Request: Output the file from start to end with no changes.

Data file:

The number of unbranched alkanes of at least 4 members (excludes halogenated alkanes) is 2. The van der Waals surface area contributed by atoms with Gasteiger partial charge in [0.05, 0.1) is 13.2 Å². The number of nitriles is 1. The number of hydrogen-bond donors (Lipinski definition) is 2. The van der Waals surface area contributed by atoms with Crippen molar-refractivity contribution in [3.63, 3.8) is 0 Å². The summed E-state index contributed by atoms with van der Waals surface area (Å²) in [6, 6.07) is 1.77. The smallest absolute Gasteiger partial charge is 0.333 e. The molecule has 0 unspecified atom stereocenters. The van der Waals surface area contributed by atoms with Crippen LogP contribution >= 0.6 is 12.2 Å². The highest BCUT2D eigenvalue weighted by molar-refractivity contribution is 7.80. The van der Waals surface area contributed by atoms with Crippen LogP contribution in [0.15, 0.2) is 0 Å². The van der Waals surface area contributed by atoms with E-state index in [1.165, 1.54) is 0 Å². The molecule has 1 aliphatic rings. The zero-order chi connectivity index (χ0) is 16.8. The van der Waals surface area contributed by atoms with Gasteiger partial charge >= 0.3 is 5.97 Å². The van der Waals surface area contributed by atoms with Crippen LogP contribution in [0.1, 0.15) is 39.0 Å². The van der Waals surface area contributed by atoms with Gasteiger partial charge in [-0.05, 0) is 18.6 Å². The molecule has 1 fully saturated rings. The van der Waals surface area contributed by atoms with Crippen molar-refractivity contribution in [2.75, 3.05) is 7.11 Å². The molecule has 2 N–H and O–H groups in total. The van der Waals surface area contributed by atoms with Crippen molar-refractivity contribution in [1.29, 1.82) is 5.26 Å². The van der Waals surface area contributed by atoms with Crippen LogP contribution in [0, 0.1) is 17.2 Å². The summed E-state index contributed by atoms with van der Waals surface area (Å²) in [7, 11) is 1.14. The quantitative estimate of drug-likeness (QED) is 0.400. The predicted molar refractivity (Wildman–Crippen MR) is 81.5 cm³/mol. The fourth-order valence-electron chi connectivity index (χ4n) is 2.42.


The number of unbranched alkanes of at least 4 members (excludes halogenated alkanes) is 2. The van der Waals surface area contributed by atoms with Gasteiger partial charge in [0.05, 0.1) is 13.2 Å². The number of nitriles is 1. The number of hydrogen-bond donors (Lipinski definition) is 2. The van der Waals surface area contributed by atoms with Crippen molar-refractivity contribution in [3.63, 3.8) is 0 Å². The summed E-state index contributed by atoms with van der Waals surface area (Å²) in [6, 6.07) is 1.77. The smallest absolute Gasteiger partial charge is 0.333 e. The molecule has 0 unspecified atom stereocenters. The van der Waals surface area contributed by atoms with Crippen LogP contribution >= 0.6 is 12.2 Å². The highest BCUT2D eigenvalue weighted by molar-refractivity contribution is 7.80. The van der Waals surface area contributed by atoms with Crippen LogP contribution in [0.15, 0.2) is 0 Å². The van der Waals surface area contributed by atoms with E-state index in [1.165, 1.54) is 0 Å². The molecule has 1 aliphatic rings. The zero-order chi connectivity index (χ0) is 16.8. The van der Waals surface area contributed by atoms with Gasteiger partial charge >= 0.3 is 5.97 Å². The van der Waals surface area contributed by atoms with Crippen LogP contribution in [0.1, 0.15) is 39.0 Å². The van der Waals surface area contributed by atoms with Gasteiger partial charge in [-0.05, 0) is 18.6 Å². The molecule has 1 fully saturated rings. The van der Waals surface area contributed by atoms with Crippen molar-refractivity contribution in [2.75, 3.05) is 7.11 Å². The molecule has 2 N–H and O–H groups in total. The van der Waals surface area contributed by atoms with Crippen molar-refractivity contribution in [1.29, 1.82) is 5.26 Å². The van der Waals surface area contributed by atoms with Crippen LogP contribution in [0, 0.1) is 17.2 Å². The summed E-state index contributed by atoms with van der Waals surface area (Å²) in [7, 11) is 1.14. The quantitative estimate of drug-likeness (QED) is 0.400. The predicted molar refractivity (Wildman–Crippen MR) is 81.5 cm³/mol. The fourth-order valence-electron chi connectivity index (χ4n) is 2.42.